●    Manipulation under anesthesia (MUA) involves the passive stretching of the shoulder after inducing sleep. It is usually done alongside the arthroscopic capsular release.

●    Open Capsular Release involves the division of the shoulder capsule by creating an open incision. It is the least done procedure.

Stages of Adhesive Capsulitis Treatment

The physical therapy treatment occurs in stages, like:

  1. STAGE 1:

During the first phase or Pre-freezing stage of Adhesive Capsulitis, the pain is not that severe. The shoulder becomes painful and is noticeable when the arm is being lifted. There’s a gradual reduction in the use of the shoulder. This occurs for a while before the diagnosis is made.  

Physiotherapy methods for easing pain and stiffness are introduced.

  1. STAGE 2:

Also known as the Freezing stage, the symptoms have been reoccurring for three and up to nine months. By now, the pain has escalated with a limitation in how much movement is made in the shoulder. There is also stiffness in the affected shoulder.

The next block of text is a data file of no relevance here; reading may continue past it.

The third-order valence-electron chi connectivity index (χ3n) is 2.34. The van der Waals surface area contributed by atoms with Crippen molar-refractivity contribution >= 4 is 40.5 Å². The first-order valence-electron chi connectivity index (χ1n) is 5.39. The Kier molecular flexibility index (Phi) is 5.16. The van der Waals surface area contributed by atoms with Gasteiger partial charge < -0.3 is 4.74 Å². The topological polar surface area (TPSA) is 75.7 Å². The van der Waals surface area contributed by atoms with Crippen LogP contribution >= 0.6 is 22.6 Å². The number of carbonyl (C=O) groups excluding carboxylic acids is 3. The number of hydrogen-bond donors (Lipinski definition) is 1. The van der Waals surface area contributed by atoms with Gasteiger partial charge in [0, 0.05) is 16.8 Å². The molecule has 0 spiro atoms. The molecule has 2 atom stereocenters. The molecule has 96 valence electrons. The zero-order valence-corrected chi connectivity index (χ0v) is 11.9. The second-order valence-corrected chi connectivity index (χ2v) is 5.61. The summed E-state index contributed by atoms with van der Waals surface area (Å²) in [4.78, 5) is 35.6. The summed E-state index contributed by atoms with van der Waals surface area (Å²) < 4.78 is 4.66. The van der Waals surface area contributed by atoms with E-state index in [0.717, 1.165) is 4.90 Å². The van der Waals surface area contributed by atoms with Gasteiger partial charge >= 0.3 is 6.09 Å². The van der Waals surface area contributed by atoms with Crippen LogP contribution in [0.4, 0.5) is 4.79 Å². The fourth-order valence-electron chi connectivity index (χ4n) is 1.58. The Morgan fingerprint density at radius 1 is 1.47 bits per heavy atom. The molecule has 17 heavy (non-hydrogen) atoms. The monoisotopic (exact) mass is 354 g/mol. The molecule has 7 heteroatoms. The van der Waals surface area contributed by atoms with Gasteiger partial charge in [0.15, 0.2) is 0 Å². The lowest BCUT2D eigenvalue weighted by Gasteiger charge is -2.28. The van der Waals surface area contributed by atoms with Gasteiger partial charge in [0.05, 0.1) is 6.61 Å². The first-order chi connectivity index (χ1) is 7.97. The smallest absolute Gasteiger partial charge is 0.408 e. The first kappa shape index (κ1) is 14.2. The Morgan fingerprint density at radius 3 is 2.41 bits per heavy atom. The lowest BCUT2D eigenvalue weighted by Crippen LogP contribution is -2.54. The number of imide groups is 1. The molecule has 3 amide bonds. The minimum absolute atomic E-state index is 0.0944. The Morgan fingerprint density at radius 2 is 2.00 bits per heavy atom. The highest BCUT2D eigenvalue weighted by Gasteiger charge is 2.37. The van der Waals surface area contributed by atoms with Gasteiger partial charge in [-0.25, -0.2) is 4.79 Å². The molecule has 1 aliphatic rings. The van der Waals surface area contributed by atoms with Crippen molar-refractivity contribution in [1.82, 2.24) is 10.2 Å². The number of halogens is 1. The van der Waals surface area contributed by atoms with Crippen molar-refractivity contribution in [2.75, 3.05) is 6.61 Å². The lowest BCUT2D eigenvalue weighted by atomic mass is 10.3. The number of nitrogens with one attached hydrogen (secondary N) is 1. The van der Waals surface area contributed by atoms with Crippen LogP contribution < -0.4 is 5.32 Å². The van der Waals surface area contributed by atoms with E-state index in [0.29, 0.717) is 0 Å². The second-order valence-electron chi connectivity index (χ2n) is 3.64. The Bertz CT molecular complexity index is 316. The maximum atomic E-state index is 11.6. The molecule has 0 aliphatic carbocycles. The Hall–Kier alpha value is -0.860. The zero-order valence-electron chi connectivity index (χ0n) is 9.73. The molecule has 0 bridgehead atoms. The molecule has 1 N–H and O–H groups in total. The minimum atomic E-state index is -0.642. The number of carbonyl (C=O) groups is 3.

More therapy procedures are introduced to improve movement and also reduce pain.

  1. STAGE 3:

After 9 to 13 months, the Frozen stage begins. In this stage, there is a great reduction in the motion range of the shoulder. 

Stretching and other manual therapy procedures are introduced to decrease the pain. The range of motion in the shoulder is better, and pain is only noticed when the shoulder is moved to the motion range limit.

  1. STAGE 4:

The fourth stage is the Thawing stage. At this stage, the pain has completely or almost completely reduced. The movement range in the shoulder has almost returned to its normal functioning. The shoulder has begun to loosen up. Stretching and manual therapy are still continued. 


Adhesive Capsulitis, also called Frozen Shoulder, is a painful condition that leads to pain and stiffness in the shoulder. It also leads to a restriction in shoulder movement. Although its causes are majorly unknown, it stems from injuries or surgeries. People with ailments such as diabetes and heart diseases are also at risk. There are treatment processes such as physical therapy, medications, or surgical process available. Frozen Shoulder is unpredictable but can be prevented by following medical advice or avoiding accidents.